Acute hunger is likely to soar in more than 20 countries in the next few months, the UN has warned.
Families in pockets of Yemen and South Sudan are already in the grip of starvation, according to a report on hunger hotspots published by the agency’s Food and Agriculture Organization (FAO) and World Food Programme (WFP).
An estimated 34 million people are struggling with emergency levels of acute hunger known as IPC (Integrated food security Phase Classification) 4, meaning they are ‘one step away from starvation’.
Acute hunger is being driven by conflict, climate shocks and the Covid pandemic, and, in some places, compounded by storms of desert locusts.
“The magnitude of suffering is alarming,” said FAO director-general Qu Dongyu. “It is incumbent upon all of us to act now and to act fast to save lives, safeguard livelihoods and prevent the worst situation.”
Northern Nigeria, Yemen and South Sudan top the list of places facing “catastrophic” levels of acute hunger, the agencies said.
Most of the hotspots identified in the report are in Africa, but some are in other regions, from Afghanistan in Asia, Syria and Lebanon in the Middle East and Haiti in Latin America and the Caribbean.
“In many regions, the planting season has just started or is about to start,” said Qu. “We must run against the clock and not let this opportunity to protect, stabilise and even possibly increase local food production slip away.”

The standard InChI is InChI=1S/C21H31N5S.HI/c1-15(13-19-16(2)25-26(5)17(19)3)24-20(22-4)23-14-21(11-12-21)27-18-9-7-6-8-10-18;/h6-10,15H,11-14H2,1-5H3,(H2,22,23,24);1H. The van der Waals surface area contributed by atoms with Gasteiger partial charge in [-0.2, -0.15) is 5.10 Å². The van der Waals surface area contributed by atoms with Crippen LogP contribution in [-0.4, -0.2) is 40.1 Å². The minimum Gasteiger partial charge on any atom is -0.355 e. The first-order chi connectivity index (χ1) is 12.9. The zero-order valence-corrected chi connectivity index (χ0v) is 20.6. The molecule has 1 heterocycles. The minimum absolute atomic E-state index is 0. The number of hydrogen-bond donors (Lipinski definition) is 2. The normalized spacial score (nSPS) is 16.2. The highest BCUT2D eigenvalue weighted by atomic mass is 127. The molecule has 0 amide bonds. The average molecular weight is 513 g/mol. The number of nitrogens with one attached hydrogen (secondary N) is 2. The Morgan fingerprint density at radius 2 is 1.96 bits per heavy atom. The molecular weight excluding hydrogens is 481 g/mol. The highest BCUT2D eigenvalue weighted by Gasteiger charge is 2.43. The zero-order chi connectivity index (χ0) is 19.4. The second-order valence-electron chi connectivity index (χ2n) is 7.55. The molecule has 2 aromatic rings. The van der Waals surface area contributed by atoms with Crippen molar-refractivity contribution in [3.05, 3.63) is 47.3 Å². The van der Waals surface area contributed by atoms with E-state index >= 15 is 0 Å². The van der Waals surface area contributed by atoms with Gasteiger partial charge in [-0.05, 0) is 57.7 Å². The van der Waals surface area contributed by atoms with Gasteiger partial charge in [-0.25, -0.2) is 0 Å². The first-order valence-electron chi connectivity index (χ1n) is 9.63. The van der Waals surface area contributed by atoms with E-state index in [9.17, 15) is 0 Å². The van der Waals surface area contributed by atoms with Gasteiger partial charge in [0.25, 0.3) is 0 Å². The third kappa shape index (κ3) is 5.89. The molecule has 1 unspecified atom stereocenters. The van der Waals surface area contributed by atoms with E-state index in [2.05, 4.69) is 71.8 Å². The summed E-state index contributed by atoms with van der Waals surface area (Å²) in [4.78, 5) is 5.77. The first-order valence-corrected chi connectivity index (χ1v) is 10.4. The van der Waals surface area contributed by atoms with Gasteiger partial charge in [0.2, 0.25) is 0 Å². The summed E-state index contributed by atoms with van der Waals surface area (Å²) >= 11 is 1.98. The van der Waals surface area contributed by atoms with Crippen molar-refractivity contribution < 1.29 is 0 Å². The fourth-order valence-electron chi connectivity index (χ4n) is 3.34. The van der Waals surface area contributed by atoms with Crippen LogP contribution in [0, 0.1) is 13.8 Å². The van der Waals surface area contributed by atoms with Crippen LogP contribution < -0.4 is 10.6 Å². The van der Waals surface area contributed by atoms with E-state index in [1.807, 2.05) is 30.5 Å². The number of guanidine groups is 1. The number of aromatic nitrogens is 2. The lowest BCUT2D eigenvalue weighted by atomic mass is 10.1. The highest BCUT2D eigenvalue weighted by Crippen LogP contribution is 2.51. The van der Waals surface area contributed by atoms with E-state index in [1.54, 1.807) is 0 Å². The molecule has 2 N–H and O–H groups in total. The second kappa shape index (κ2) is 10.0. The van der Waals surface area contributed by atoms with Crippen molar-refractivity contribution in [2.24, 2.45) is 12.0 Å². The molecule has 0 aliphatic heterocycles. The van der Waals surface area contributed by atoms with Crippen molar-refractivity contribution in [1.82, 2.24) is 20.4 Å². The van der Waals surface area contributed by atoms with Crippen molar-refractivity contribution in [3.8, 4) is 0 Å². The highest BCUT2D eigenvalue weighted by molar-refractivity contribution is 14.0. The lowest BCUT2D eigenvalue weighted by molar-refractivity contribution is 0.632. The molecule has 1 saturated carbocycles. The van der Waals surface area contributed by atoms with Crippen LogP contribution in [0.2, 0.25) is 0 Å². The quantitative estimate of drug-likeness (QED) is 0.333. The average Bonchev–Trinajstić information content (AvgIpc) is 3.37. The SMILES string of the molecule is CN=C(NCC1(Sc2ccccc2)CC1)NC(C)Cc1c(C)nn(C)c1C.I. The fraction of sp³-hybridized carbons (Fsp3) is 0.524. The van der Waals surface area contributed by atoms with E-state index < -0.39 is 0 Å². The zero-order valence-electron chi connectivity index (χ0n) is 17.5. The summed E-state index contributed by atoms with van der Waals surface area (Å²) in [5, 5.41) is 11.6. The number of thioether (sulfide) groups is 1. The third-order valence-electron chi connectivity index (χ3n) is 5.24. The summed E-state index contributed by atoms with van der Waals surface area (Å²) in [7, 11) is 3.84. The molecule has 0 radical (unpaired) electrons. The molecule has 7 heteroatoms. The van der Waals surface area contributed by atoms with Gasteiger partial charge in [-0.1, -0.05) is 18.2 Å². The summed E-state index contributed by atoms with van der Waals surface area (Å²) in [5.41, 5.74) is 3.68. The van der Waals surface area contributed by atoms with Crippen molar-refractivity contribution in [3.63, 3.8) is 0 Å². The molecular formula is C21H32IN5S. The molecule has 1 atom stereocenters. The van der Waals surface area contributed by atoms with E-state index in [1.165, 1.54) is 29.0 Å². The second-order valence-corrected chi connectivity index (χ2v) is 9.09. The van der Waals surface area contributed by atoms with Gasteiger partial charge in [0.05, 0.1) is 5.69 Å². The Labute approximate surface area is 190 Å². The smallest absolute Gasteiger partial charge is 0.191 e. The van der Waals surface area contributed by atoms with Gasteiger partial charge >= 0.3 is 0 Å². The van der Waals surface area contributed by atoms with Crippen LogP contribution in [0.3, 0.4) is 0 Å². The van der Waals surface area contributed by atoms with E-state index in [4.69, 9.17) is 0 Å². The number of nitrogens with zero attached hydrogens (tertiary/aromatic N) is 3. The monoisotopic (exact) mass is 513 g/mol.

“We are seeing a catastrophe unfold before our very eyes,” said WFP executive director David Beasley. “Famine – driven by conflict, and fuelled by climate shocks and the Covid-19 pandemic – is knocking on the door for millions of families.”
Three things were needed to stop “millions from dying of starvation”, he said – a halt in fighting, increased access to vulnerable communities and a step up in donations.
Earlier this month, the FAO and WFP called for $5.5bn (£4bn) to avert famine, through humanitarian food assistance, cash and emergency livelihood interventions.
Latin America is the region hardest hit by economic decline and will be the slowest to recover, the report found, while in the Middle East, Yemen, Syria and Lebanon are seriously affected by rapid currency depreciation and rocketing inflation.
More than 7 million people across South Sudan are projected to face crisis levels of acute food insecurity during the period from April to July, the report found, while more than 16 million Yemenis are expected to be experiencing high levels of acute food insecurity by June, an increase of 3 million since the end of last year. Other countries identified as among the worst hunger hotspots are Burkina Faso, Afghanistan, the Democratic Republic of the Congo, Ethiopia, Haiti, Sudan and Syria.